The director of New York's lottery, Margaret DeFrancisco, was chosen Thursday to head Georgia's lottery games.
Gov. Sonny Perdue, who announced the appointment, called her "a can-do person" and expressed confidence she will "take our lottery to a new level."
The Georgia Lottery Corporation has been without a permanent president and chief executive officer since Rebecca Paul, the founding director, jumped ship in September to run Tennessee's startup games.
DeFrancisco, 54, has headed the New York games since 1999 and is credited with raising sales from $3.6 billion that year to $5.4 billion this year. It is the largest lottery in the United States.
She will start next month and will be paid a base salary of $225,000, with the possibility of a bonus, prorated for the fiscal year. The bonus will range from $100,000 to $150,000 based on meeting specific targets.
Georgia's lottery funds two highly regarded initiatives, including a pre-kindergarten program for 4-year-olds and the popular HOPE scholarship program which pays for college tuition, fees and books for students who earn and keep a "B" average.
Both programs are expanding beyond the lottery's ability to fund them. By 2007, the lottery is expected to fall $140 million short of meeting the state's needs. That deficit is expected to grow to $450 million by the following year.
A special commission that met last summer has called for the state to stop paying for textbooks and fees, among other things, as a step toward reducing costs.
"I think she understands the point that we're at in Georgia in a maturing lottery," Perdue said. "But she took a very mature lottery in New York and pushed it up ... Her job is to bring in the money. Our job is to make the policy that educates more kids than we ever have in Georgia."
Asked if he had given her a goal or target for improving sales, Perdue replied: "I have absolutely: as much as she can."
DeFrancisco was selected for the lucrative job, besting interim Georgia Lottery Corp. President Cathy Walls and David Fisher, former senior managing director for private banking at Bank of America. DeFrancisco, Walls, and Fisher were finalists selected from 300 applicants who applied for the job as part of a two-month nationwide search led by Korn/Ferry International.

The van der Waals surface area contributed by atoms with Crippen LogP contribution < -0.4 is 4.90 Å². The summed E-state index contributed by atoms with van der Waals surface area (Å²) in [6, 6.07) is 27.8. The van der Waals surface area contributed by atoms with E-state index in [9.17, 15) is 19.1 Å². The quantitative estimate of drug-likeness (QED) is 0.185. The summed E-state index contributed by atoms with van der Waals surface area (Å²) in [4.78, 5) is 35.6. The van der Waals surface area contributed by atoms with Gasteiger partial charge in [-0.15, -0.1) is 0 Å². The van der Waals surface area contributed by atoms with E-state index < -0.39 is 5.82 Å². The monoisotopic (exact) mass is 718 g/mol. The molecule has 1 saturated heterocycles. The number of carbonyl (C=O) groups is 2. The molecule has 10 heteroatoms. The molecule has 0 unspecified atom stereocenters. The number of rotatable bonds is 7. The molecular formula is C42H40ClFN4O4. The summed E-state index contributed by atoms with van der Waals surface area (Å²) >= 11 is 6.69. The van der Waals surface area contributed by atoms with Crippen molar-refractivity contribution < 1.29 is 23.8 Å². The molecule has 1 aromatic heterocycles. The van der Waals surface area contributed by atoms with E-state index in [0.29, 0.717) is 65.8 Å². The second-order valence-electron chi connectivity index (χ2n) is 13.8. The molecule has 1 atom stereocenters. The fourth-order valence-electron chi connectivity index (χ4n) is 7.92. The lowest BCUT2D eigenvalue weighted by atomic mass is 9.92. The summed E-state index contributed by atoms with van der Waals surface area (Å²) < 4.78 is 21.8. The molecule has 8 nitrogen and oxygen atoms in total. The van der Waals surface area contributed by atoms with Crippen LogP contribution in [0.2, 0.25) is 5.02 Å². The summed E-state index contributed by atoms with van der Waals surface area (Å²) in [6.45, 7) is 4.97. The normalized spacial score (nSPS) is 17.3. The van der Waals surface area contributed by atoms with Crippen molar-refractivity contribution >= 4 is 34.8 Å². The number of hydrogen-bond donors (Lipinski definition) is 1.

The way the Georgia lottery is set up is the envy of other lottery directors around the country, DeFrancisco said. In New York and other states lotteries are run as a department of government, with a litany of constraints.
"Here is it almost like a private business," she said. "It is much easier to get things done."
The board had set an an end-of-year deadline to have a new leader in place after former GLC President Rebecca Paul's surprise September announcement that she was leaving the Georgia game to take over Tennessee's fledgling lottery.
Paul, who helped start Georgia's lottery, will make up to $750,000 a year in Tennessee once incentives are added to her base salary. She made about $500,000 annually here.
Paul took over the lottery after voters approved it in 1992 and helped put Georgia on the national gambling map by maintaining record sales year after year. Ticket sales have improved every year but one in the past decade.
Georgia's lottery success has largely been due to a mix of games that changed regularly, and the fact that a third of the proceeds went to highly popular HOPE college scholarships and pre-kindergarten classes.
The lottery has provided more than $6 billion for school programs since its inception.
New York Gov. George Pataki said DeFrancisco "has done a tremendous job as the head of New York's Lottery Division, and under her leadership the lottery is now providing more support for public education than ever before. We will miss her, and we wish her the very best in her new position."
Pataki spokesman Joseph Conway said there was no immediate replacement selected for DeFrancisco, a Rochester resident and former Monroe County clerk.